If you are working in real life settings as opposed to with a helper, you can walk towards a stranger and stop when you are 15 feet away, ask for the sit, reward the sit, and then move away from that person and to the next one. Repeat this with about 10 to 15 people. If all goes well, do the same activity but you’ll approach up to 10 feet away. Repeat this with about 10 to 15 other people. Then move to about 8 feet away. Then to 5 feet away. After you reinforce the sit with food, remember to move away from the person.

     

    Step Four: Now you’re close enough for a greeting. For greetings you definitely want to have a helper person to greet your dog (no strangers yet). That way the helper can reinforce your dog when they sit to greet with a piece of tasty food. You’ll move your dog up to greeting distance (about 2 feet away) and ask for the sit. The helper/stranger will reinforce your dog for sitting. You will then move your dog away.

    Now that you are close enough to the person that they can interact with your dog, you can repeat this part of the exercise with the same person several times. Do this with as many people as you can up to about 5 to 10 people. After that, you can then ask the people to pet your dog after they sit. The petting takes the place of the food reinforcement. Keep the petting short. And allow petting only when the dog has all four feet on the ground. After a short 2 to 5 second greeting, call your dog away. Then repeat this. You can gradually increase the amount of time the person pets your dog, and you can call your dog away if you need to to prevent any jumping.

    Wow, that’s a lot of work! Many avid jumpers I know have had the opposite training, meaning the environment has trained them to jump up more, so this retraining takes some time. If you really want to help your dog with their jumping habit, this method works really well!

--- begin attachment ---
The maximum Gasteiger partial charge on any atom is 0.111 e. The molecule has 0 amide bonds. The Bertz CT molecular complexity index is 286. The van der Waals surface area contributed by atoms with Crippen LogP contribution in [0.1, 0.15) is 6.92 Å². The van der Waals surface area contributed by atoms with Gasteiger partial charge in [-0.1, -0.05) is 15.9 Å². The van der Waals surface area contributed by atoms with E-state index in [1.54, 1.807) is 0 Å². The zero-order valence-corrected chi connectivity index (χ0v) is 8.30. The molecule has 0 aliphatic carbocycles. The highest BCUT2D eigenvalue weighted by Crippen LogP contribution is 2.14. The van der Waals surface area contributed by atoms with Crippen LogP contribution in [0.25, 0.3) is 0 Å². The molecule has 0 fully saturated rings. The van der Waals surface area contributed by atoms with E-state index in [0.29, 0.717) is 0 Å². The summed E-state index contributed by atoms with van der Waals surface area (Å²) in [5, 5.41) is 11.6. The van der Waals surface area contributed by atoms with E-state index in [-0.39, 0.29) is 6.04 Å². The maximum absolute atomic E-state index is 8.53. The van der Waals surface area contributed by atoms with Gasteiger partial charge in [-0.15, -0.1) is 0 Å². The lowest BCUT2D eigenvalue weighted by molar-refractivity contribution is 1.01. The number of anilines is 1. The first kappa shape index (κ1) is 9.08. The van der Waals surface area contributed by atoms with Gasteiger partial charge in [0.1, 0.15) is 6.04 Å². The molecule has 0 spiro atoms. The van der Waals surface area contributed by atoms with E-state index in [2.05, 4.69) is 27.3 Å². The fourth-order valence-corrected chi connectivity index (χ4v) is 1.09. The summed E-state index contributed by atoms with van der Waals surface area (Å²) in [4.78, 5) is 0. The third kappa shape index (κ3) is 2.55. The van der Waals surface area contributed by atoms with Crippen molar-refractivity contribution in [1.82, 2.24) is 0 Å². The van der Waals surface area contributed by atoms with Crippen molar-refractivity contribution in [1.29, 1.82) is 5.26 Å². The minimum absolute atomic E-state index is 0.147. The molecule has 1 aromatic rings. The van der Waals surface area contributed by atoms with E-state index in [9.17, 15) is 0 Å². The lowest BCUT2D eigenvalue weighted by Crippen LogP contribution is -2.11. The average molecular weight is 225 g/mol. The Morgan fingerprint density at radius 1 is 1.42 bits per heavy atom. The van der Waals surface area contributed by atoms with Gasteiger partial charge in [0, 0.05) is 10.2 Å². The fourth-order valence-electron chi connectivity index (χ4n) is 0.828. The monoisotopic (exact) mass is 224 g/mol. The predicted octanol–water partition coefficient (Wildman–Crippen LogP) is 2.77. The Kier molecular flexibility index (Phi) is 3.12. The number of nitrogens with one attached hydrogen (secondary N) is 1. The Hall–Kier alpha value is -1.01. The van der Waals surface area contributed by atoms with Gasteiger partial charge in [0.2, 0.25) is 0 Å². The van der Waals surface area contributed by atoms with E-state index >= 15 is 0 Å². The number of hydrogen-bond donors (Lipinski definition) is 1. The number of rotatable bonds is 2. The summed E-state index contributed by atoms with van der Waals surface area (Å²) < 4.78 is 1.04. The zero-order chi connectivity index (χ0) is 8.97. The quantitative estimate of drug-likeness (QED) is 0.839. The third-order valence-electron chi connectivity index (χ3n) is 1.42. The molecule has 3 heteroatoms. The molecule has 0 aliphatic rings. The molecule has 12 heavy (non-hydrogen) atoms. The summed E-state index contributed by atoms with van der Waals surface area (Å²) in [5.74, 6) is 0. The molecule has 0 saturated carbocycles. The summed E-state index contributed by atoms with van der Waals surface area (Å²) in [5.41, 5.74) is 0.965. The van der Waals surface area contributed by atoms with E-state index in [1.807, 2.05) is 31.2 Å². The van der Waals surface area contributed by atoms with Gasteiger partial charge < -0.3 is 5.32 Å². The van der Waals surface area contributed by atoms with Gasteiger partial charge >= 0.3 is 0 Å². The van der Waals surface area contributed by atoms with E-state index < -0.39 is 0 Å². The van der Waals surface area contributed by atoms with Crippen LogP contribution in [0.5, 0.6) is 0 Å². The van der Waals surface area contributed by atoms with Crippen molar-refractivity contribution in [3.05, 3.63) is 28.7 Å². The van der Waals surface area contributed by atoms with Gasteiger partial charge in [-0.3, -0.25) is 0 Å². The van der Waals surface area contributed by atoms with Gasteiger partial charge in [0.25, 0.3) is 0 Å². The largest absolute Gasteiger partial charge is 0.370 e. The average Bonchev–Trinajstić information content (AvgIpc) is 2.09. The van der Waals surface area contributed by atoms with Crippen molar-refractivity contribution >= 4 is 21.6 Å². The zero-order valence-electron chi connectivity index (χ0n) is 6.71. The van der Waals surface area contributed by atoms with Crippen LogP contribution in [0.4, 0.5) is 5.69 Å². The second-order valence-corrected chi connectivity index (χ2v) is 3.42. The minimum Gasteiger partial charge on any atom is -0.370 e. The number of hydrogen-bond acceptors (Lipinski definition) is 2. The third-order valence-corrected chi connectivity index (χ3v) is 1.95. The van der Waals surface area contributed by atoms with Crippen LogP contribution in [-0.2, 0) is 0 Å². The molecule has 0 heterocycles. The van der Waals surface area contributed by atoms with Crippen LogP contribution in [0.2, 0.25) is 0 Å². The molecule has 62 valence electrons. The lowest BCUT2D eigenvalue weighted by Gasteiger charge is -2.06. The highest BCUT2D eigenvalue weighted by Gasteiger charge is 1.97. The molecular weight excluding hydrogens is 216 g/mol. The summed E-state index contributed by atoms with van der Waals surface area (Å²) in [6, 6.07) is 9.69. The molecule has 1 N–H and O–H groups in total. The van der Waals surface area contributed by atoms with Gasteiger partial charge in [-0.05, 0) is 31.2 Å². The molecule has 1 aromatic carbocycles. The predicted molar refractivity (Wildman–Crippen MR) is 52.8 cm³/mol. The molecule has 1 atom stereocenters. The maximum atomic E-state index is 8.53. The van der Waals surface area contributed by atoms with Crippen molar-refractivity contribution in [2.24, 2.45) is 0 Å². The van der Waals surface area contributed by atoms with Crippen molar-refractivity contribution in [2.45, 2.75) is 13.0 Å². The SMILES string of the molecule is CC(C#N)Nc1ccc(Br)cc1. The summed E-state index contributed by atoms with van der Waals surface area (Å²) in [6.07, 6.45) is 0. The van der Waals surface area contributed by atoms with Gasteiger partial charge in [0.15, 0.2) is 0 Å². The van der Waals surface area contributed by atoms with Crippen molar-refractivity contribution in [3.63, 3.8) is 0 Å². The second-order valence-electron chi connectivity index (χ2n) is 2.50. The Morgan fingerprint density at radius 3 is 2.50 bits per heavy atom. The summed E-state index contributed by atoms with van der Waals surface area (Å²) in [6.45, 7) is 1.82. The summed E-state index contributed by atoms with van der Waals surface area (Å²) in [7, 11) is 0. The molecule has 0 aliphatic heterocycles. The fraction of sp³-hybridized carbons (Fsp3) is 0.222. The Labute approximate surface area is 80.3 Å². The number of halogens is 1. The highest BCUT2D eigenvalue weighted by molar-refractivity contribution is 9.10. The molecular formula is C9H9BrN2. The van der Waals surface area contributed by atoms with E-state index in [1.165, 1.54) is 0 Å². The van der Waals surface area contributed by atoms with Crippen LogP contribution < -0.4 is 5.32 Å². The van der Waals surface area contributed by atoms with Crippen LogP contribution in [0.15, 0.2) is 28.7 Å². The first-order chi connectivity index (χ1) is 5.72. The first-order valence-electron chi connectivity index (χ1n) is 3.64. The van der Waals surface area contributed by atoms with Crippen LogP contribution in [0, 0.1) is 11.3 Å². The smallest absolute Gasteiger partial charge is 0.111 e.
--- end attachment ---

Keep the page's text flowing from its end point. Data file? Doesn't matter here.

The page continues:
6. April Behavior of the Month: Dog-People Greetings, Part 3 – Hitting the Streets

    April 5, 2016 by admin

    For the last two months, we’ve focused on ways to help dogs greet each other (Part 1) and ways to help them greet us as their owners (Part 2). This month we are taking a look at ways to help dogs greet other people when we are out and about with them in the real world. As with the other approaches discussed in this series, we recognize the complexities involved when dogs are learning how to negotiate highly arousing and distracting things in their environment. Behavior is complicated. One of the first things we like to do is to try and understand what is going on, from the animal’s point of view, before addressing how to change the behavior. That is what we will do for this third installment of the Dog-People Greetings Series. What is going on from the dog’s point of view when they greet people they meet on leash when out and about? Primarily we’re talking about how dogs jump on people when they are excited to meet them. We’ll tackle how to deal with these challenging behaviors in Part 4. Today we’re going to focus on why dogs do this.

     

    An owner is out on a walk with her dog.

    The dog is leashed and the owner is using a front clip harness because it makes pulling harder to accomplish for the dog.

    While walking down the side walk, the owner and the dog spot a person in the distance walking towards them. The owner chokes up on the leash in preparation, and the dog, smiling, starts to pull toward the person.

    The approaching person reaches the dog and owner. The dog, smiling gleefully, jumps up to greet the person.

    The dog receives lots of attention from them in the form of pets and affection.

     

    Now, this scenario could have ended with the person being upset about being jumped on too, and most of us have probably witnessed both outcomes at some point. No matter the outcome, many of us would still like to gain some control over this type of behavior from our dogs. The good news is we can teach dogs not to jump up on people with a bit of training. Before we get into that in Part 4, however, let’s continue to dig into why dogs do this in the first place.

     

    Take a look at the following scenario:

     

    My cousin loves football.

    My cousin’s favorite team is playing today.

    There are only four seconds left on the game clock and my cousin’s team is down by 3 points.

    My cousin’s favorite team is about to score.

    The ball leaves the quarterback’s hands and is spiraling through the air towards the receiver.

    My cousin gets very excited and jumps off the couch screaming in gleeful anticipation.